Changing Planet

The Colorado River IS Running Dry

By Jonathan Waterman
During a recent discussion of water at the Aspen Institute’s Environment Forum In Colorado, former Secretary of the Interior Bruce Babbitt told a packed house: “The American Southwest is not one of those regions where there is water scarcity. It’s hard to believe, given all the hyping in the national and local and regional press.” 

Photograph: Pete McBride on the parched Colorado River delta, by Jonathan Waterman


The audience and his copanelists–Sandra Postel, director of the Global Water Policy Project and freshwater fellow for the National Geographic Society, and Pat Mulroy, general manager of Southern Nevada Water Authority (overseeing Las Vegas water)–were taken aback by these statements.

Throughout the Southwest, and particularly in a region that I know, the Colorado River Basin, the so called “water buffalos” (those who line their pockets with virtual water) commonly talk about this river as though it has not run dry. If only because the water continues to irrigate 2,000,000 acres of agriculture, run 336 miles into Phoenix and Tucson, 224 miles to Los Angeles, or under the Rockies toward Denver through no less than 12 tunnels. So water-related business certainly isn’t scarce. That includes Kentucky Blue Grass lawns, water-consumptive cotton, and a mega dairyshed of cows eating Colorado River grown hay to produce countless gallons of milk.

Since my well pumps water out of the headwaters of this river, and my children will inherit whatever water remains, I have spent the last three years investigating the river’s shrinking pains. Supported by the National Geographic Expedition Council and New Belgium Brewing (which relies on Colorado River water to make beer), I paddled the 1,450-mile river from source to sea. After that five-month journey, I have been interviewing officials, visiting dams, and repeatedly flying over the river and its many diversions in small planes. My goal is to better understand what the U.S. Secretary of Energy, Dr. Stephen Chu, described as a crisis in the West that will match the rising of oceans on the coasts. (Read more about Jonathan Waterman.)

During my investigative journey in the headwaters, a rancher who believes (like many other Coloradoans) that he owns the river, tried to have me arrested for trespassing in my tiny raft. That section of the river in fact is sometimes drained to steam size by diversions to distant Denver.

In the Grand Canyon, I accompanied researchers who showed me how Glen Canyon Dam’s trapping of sediment and chilling of the river have vastly altered the ecosystem throughout our most scenic national park. Four native fish there are endangered.

In Las Vegas I interviewed Mulroy and saw the largest reservoir in the nation, Lake Mead, sunken to an alarming low tide. So low, in fact, that the Southern Nevada Water Authority is drilling a pipeline under the lake so that it can continue to take its share until the river-fed reservoir runs dry.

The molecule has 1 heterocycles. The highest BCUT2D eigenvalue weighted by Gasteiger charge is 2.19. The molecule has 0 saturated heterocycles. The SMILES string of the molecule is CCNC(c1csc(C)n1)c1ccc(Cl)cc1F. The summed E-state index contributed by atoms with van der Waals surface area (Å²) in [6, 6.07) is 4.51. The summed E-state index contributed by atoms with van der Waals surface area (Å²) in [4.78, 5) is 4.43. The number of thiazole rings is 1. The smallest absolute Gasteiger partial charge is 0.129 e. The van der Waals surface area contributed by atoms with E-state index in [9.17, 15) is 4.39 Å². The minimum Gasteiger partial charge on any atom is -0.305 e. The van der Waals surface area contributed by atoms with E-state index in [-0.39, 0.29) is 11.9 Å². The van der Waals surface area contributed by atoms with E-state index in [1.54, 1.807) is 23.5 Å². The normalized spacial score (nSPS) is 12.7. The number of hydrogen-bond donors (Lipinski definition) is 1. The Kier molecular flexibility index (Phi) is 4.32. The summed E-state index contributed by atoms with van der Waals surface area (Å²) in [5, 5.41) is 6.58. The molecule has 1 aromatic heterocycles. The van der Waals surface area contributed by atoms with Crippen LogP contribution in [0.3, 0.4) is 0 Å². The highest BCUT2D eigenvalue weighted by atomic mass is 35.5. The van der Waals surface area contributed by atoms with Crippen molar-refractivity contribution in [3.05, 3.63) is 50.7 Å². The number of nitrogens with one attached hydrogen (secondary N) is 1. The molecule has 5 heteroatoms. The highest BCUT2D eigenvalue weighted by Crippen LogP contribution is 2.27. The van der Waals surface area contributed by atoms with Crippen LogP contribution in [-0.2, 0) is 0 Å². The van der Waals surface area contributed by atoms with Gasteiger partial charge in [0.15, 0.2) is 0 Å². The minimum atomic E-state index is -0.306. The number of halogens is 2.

I saw a river being both depleted and salted thick by farms (78 percent of the river goes to agriculture). Few farmers are implementing sustainable water irrigation or crops more suited to the desert. At the Aspen conference, Postel described conservation measures as a silver lining: “There’s so much more that can be done with existing water.”

As I continued south on my run of the Colorado, I met citizens suing the Bureau of Reclamation for water polluted by e-coli and fertilizers, the Kwapa (or People of the River) Native Americans who have been disenfranchised by the lack of water, and an invasive and toxic plant called giant cane (arundo donax) that is growing over and literally consuming the last 200 miles of river-cum-farm ditch.

Fifty miles from the sea, 1.5 miles south of the Mexican border, I saw a river evaporate into a scum of phosphates and discarded water bottles. This dirty water sent me home with feet so badly infected that I couldn’t walk for a week. And a delta once renowned for its wildlife and wetlands is now all but part of the surrounding and parched Sonoran Desert. According to Mexican scientists whom I met with, the river has not flowed to the sea since 1998. If the Endangered Species Act had any teeth in Mexico, we might have a chance to save the giant sea bass (totoaba), clams, the Sea of Cortez shrimp fishery that depends upon freshwater returns, and dozens of bird species.

So let this stand as an open invitation to the former Secretary of the Interior and all water buffalos who insist upon telling us that there is no scarcity of water here or in the Mexican Delta. Leave the sprinklered green lawns outside the Aspen conferences, come with me, and I’ll show you a Colorado River running dry from its headwaters to the sea. It is polluted and compromised by industry and agriculture. It is overallocated, drought stricken, and soon to suffer greatly from population growth. If other leaders in our administration continue the whitewash, the scarcity of knowledge and lack of conservation measures will cripple a western civilization built upon water. “You can either do it in crisis mode,” Pat Mulroy said at this conference, “or you can start educating now.”